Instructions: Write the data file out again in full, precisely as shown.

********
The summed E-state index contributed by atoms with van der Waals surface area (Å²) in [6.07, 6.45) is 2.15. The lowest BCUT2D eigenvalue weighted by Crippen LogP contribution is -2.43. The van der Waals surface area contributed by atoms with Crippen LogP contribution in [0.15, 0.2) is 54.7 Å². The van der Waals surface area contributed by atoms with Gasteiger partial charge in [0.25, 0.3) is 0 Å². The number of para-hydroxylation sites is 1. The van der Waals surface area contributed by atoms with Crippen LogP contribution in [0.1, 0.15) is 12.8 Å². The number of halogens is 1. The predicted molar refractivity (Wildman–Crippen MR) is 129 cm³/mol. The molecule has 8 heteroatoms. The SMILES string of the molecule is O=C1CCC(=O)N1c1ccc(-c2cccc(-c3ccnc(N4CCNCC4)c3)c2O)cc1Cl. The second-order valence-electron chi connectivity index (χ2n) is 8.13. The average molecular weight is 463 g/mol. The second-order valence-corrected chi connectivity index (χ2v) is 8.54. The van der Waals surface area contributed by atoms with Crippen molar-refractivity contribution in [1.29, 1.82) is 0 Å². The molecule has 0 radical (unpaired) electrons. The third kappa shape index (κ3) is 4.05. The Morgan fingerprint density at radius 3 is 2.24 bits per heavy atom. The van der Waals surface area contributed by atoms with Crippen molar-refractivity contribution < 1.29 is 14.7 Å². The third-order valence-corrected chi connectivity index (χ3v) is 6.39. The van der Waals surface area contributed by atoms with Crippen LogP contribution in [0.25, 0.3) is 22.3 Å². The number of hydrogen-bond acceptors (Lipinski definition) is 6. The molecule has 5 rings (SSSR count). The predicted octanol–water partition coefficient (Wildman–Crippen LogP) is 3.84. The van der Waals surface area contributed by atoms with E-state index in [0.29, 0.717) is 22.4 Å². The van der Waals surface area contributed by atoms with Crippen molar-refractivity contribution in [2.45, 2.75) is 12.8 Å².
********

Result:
The summed E-state index contributed by atoms with van der Waals surface area (Å²) in [6.07, 6.45) is 2.15. The lowest BCUT2D eigenvalue weighted by Crippen LogP contribution is -2.43. The van der Waals surface area contributed by atoms with Crippen LogP contribution in [0.15, 0.2) is 54.7 Å². The van der Waals surface area contributed by atoms with Gasteiger partial charge in [0.25, 0.3) is 0 Å². The number of para-hydroxylation sites is 1. The van der Waals surface area contributed by atoms with Crippen LogP contribution in [0.1, 0.15) is 12.8 Å². The number of halogens is 1. The predicted molar refractivity (Wildman–Crippen MR) is 129 cm³/mol. The molecule has 8 heteroatoms. The SMILES string of the molecule is O=C1CCC(=O)N1c1ccc(-c2cccc(-c3ccnc(N4CCNCC4)c3)c2O)cc1Cl. The second-order valence-electron chi connectivity index (χ2n) is 8.13. The average molecular weight is 463 g/mol. The second-order valence-corrected chi connectivity index (χ2v) is 8.54. The van der Waals surface area contributed by atoms with Crippen molar-refractivity contribution in [1.29, 1.82) is 0 Å². The molecule has 0 radical (unpaired) electrons. The third kappa shape index (κ3) is 4.05. The Morgan fingerprint density at radius 3 is 2.24 bits per heavy atom. The van der Waals surface area contributed by atoms with Crippen molar-refractivity contribution < 1.29 is 14.7 Å². The third-order valence-corrected chi connectivity index (χ3v) is 6.39. The van der Waals surface area contributed by atoms with Crippen LogP contribution in [0.25, 0.3) is 22.3 Å². The number of hydrogen-bond acceptors (Lipinski definition) is 6. The molecule has 5 rings (SSSR count). The predicted octanol–water partition coefficient (Wildman–Crippen LogP) is 3.84. The van der Waals surface area contributed by atoms with E-state index in [0.29, 0.717) is 22.4 Å². The van der Waals surface area contributed by atoms with Crippen molar-refractivity contribution in [2.45, 2.75) is 12.8 Å².